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Planet rock
Coheed and Cambria refuse to come down to Earth
Related Links

Coheed and Cambria's official Web site

Sean Richardson reviews Coheed and Cambria's The Second Stage Turbine Blade.

Carly Carioli reviews Coheed and Cambria at Avalon in 2003.

Sean Richardson reviews Coheed and Cambria's In Keeping Secrets of Silent Earth: 3.

The emo explosion thatís dominated young rock for the last couple of years has ushered plenty of bands from the underground to the mainstream, and many have seemed well-equipped for the ride. Despite their heart-on-sleeve lyrics, the All-American Rejects write supersweet pop songs any Sugar Ray fan could dig. Dashboard Confessional are fronted by a pompadoured heartthrob made for MTV. My Chemical Romance have a sense of style thatís endeared them to listeners who speak arena rock without alienating their grungy mosh-pit constituency.

Still, itís difficult to imagine at least one beneficiary of the emo boom ó upstate New Yorkís Coheed and Cambria, who play a sold-out show at the Palladium in Worcester this Friday ó inhabiting the major-label arena-rock world they currently travel in without the widespread interest generated by the cultish world they came from. Coheed play complex emo prog saturated with obscure (and often self-invented) sci-fi references and complicated instrumental passages and song titles that read like excerpts from the minutes of a sparsely attended Chemistry Club meeting.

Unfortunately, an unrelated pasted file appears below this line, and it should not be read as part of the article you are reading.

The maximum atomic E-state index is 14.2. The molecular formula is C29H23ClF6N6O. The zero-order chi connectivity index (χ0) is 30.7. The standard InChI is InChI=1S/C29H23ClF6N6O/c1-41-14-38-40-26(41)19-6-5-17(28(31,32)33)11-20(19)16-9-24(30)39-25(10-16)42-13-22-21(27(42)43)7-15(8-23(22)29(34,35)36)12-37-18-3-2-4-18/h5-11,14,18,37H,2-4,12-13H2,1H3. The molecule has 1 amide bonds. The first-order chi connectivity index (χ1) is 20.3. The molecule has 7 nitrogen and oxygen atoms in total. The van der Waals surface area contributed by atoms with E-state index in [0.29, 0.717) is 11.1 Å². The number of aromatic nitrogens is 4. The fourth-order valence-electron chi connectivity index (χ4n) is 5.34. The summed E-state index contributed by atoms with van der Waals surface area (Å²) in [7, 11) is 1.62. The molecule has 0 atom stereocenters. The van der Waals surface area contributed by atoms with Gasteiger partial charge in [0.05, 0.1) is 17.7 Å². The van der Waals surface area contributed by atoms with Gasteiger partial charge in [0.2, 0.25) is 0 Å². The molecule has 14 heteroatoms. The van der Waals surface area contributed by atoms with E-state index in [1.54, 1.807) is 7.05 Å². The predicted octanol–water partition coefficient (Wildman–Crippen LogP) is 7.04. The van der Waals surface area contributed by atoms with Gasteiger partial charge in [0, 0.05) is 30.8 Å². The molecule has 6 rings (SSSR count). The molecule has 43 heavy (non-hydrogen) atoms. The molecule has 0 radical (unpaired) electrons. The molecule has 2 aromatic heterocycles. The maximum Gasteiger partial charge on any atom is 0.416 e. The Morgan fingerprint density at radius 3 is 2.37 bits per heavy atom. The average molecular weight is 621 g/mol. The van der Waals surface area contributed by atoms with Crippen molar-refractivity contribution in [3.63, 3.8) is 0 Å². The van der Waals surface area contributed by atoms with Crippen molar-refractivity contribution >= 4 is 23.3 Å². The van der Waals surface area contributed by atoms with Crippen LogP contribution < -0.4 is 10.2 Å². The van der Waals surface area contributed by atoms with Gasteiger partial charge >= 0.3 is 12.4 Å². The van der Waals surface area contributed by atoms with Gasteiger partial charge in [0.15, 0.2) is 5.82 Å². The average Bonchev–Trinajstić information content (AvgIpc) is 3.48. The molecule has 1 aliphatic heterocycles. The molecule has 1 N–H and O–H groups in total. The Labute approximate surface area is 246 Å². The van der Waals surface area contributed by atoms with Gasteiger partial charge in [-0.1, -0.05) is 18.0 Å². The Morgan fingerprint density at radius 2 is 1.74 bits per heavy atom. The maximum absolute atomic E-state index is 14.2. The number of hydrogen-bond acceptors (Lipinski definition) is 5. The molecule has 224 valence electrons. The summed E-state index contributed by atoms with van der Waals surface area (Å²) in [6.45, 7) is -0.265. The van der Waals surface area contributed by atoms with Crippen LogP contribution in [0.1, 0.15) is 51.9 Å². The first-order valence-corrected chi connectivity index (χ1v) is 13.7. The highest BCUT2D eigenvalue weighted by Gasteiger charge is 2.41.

The bandís new album is called ó deep breath ó Good Apollo, Iím Burning Star IV, Volume One: From Fear Through the Eyes of Madness (Columbia), and though it has the numbers one and four in the title, itís actually Coheedís third full-length. Like the other two, it tells part of a tortuous tale centered on two characters named Coheed and Cambria whose universe is nearly as heady as the bandís. According to singer/guitarist Claudio Sanchez, that world consists of 78 planets (including Silent Earth), a sun-like apparatus called the Keywork, and a small army of creatures dubbed I-Robots. Coheed and Cambria (the characters) have a brother named Inferno and a son named Claudio who may or may not be the wild-haired fellow who leads this band.

In other words, this is not exactly the stuff of hit singles. Except that somehow it is. The week after its release in September, Good Apollo debuted at #7 on Billboardís 200 chart, having moved 84,000 copies in its first seven days. And Coheedís second album, In Keeping Secrets of Silent Earth: 3, has sold about half a million copies since its release late in 2003. (These guys are determined to title their albums with confusing numbers; their 2002 debut was The Second Stage Turbine Blade.)

On the phone from a tour stop in Jacksonville, the 27-year-old Sanchez concedes that Coheed make for an unlikely mainstream rock success story. "We do a little something different," he laughs, his voice slightly weary from the ravages of the road. "I thought from day one that it was a little hard to swallow. But the thing that kind of keeps me at bay is that some of the songs we write are just kind of short, concise rock songs that might have a chance at radio or things like that."